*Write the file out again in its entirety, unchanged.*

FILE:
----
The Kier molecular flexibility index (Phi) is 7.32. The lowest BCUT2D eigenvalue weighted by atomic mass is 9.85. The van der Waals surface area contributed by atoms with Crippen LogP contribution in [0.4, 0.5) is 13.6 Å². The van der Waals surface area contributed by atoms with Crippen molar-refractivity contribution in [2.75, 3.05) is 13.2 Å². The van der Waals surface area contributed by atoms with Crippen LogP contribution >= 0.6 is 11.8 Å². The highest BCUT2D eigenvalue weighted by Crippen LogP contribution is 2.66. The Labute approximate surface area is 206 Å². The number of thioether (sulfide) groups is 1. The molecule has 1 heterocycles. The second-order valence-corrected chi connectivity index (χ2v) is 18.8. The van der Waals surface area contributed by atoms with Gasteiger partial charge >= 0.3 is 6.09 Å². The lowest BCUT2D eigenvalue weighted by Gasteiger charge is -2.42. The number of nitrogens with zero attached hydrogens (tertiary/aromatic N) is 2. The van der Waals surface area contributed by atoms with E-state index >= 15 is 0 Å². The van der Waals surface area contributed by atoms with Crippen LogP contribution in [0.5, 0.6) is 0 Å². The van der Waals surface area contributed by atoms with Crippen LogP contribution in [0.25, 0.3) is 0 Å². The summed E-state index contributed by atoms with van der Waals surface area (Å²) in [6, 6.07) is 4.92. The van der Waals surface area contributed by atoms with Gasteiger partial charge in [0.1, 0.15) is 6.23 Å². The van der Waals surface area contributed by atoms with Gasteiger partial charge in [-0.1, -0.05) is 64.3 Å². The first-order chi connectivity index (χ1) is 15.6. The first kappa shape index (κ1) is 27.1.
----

The Kier molecular flexibility index (Phi) is 7.32. The lowest BCUT2D eigenvalue weighted by atomic mass is 9.85. The van der Waals surface area contributed by atoms with Crippen LogP contribution in [0.4, 0.5) is 13.6 Å². The van der Waals surface area contributed by atoms with Crippen molar-refractivity contribution in [2.75, 3.05) is 13.2 Å². The van der Waals surface area contributed by atoms with Crippen LogP contribution >= 0.6 is 11.8 Å². The highest BCUT2D eigenvalue weighted by Crippen LogP contribution is 2.66. The Labute approximate surface area is 206 Å². The number of thioether (sulfide) groups is 1. The molecule has 1 heterocycles. The second-order valence-corrected chi connectivity index (χ2v) is 18.8. The van der Waals surface area contributed by atoms with Gasteiger partial charge >= 0.3 is 6.09 Å². The lowest BCUT2D eigenvalue weighted by Gasteiger charge is -2.42. The number of nitrogens with zero attached hydrogens (tertiary/aromatic N) is 2. The van der Waals surface area contributed by atoms with E-state index >= 15 is 0 Å². The van der Waals surface area contributed by atoms with Crippen LogP contribution in [0.5, 0.6) is 0 Å². The van der Waals surface area contributed by atoms with Crippen LogP contribution in [0.25, 0.3) is 0 Å². The summed E-state index contributed by atoms with van der Waals surface area (Å²) in [6, 6.07) is 4.92. The van der Waals surface area contributed by atoms with Gasteiger partial charge in [0.1, 0.15) is 6.23 Å². The van der Waals surface area contributed by atoms with Gasteiger partial charge in [-0.1, -0.05) is 64.3 Å². The first-order chi connectivity index (χ1) is 15.6. The first kappa shape index (κ1) is 27.1.